They are not known to be invasive here in Minnesota, Reid, and are not as resilient. I've seen the occasional reseeding in yard situations, but have never seen them proliferate in the wild. When pruned, sometimes they do come back if we cut them to the ground here, but don't be surprised if the result is less than satisfactory. Really though, you've hardly anything to lose if you want to start small again; if it dies just plant another, or better yet, plant something more interesting, like Leatherwood, Hazel or a viburnum.
Minnesota ranks invasiveness of species:
A. ―Severe threat‖ - known to be in the state
B. ―Severe threat‖ - not known to be in the state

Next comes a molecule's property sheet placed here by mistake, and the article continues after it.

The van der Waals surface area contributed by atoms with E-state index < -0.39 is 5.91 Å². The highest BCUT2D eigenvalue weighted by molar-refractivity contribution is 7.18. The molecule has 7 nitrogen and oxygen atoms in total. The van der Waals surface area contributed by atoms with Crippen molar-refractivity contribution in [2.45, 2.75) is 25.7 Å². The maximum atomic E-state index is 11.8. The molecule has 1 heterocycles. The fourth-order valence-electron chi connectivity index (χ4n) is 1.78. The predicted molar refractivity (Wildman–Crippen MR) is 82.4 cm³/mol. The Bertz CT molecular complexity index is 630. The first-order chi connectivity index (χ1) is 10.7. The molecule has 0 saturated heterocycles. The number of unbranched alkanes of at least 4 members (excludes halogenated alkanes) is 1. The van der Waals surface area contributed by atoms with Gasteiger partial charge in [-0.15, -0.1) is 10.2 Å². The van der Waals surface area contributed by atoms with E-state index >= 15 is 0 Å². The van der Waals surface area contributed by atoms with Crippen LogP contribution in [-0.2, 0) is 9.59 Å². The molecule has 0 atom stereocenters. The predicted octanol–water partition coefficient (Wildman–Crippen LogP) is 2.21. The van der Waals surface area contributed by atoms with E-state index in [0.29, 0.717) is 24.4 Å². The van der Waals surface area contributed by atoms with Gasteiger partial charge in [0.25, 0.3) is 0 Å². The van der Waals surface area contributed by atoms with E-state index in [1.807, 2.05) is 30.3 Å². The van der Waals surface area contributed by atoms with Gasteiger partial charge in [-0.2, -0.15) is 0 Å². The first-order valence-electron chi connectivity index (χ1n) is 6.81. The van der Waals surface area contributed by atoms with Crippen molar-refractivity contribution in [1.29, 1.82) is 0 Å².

C. ―Moderate threat‖ - known to be in the state
D. ―Moderate threat‖ - not known to be in the state
E. ―Minimal‖ - known to be in the state
F. ―Minimal‖ - not known to be in the state
G. ―Watch / Unknown threat‖
H. Considered But Not Ranked
I. Severe pests in other areas, but could not establish in Minnesota.
While Burning bush (Euonymus alatus) is known to be invasive in many states in the eastern half of the US for many many years, for our state, Minnesota ranks it as "G".